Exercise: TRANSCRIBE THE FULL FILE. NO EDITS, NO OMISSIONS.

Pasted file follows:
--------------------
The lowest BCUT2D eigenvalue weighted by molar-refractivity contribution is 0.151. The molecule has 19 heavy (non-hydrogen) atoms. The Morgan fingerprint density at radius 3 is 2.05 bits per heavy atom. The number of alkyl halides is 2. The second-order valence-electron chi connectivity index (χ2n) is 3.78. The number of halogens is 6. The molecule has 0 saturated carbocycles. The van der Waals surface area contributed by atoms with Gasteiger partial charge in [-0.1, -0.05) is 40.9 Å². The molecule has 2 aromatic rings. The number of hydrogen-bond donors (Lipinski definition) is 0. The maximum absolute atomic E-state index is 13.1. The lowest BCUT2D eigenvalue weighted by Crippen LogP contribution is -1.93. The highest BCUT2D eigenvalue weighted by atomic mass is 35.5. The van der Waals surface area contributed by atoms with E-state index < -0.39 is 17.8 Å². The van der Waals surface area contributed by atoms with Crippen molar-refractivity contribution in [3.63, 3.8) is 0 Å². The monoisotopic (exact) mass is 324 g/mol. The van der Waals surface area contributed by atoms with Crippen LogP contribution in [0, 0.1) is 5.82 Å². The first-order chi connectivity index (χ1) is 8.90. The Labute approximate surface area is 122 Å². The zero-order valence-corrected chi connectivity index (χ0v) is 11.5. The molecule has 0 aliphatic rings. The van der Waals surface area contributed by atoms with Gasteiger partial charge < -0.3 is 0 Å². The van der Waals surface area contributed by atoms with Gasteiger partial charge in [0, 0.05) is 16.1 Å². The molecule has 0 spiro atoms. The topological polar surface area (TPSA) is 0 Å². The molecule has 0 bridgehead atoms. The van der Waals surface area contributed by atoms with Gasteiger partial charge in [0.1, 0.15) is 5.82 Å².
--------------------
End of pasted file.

The lowest BCUT2D eigenvalue weighted by molar-refractivity contribution is 0.151. The molecule has 19 heavy (non-hydrogen) atoms. The Morgan fingerprint density at radius 3 is 2.05 bits per heavy atom. The number of alkyl halides is 2. The second-order valence-electron chi connectivity index (χ2n) is 3.78. The number of halogens is 6. The molecule has 0 saturated carbocycles. The van der Waals surface area contributed by atoms with Gasteiger partial charge in [-0.1, -0.05) is 40.9 Å². The molecule has 2 aromatic rings. The number of hydrogen-bond donors (Lipinski definition) is 0. The maximum absolute atomic E-state index is 13.1. The lowest BCUT2D eigenvalue weighted by Crippen LogP contribution is -1.93. The highest BCUT2D eigenvalue weighted by atomic mass is 35.5. The van der Waals surface area contributed by atoms with E-state index < -0.39 is 17.8 Å². The van der Waals surface area contributed by atoms with Crippen molar-refractivity contribution in [3.63, 3.8) is 0 Å². The monoisotopic (exact) mass is 324 g/mol. The van der Waals surface area contributed by atoms with Crippen LogP contribution in [0, 0.1) is 5.82 Å². The first-order chi connectivity index (χ1) is 8.90. The Labute approximate surface area is 122 Å². The zero-order valence-corrected chi connectivity index (χ0v) is 11.5. The molecule has 0 aliphatic rings. The van der Waals surface area contributed by atoms with Gasteiger partial charge < -0.3 is 0 Å². The van der Waals surface area contributed by atoms with Gasteiger partial charge in [0, 0.05) is 16.1 Å². The molecule has 0 spiro atoms. The topological polar surface area (TPSA) is 0 Å². The molecule has 0 bridgehead atoms. The van der Waals surface area contributed by atoms with Gasteiger partial charge in [0.1, 0.15) is 5.82 Å².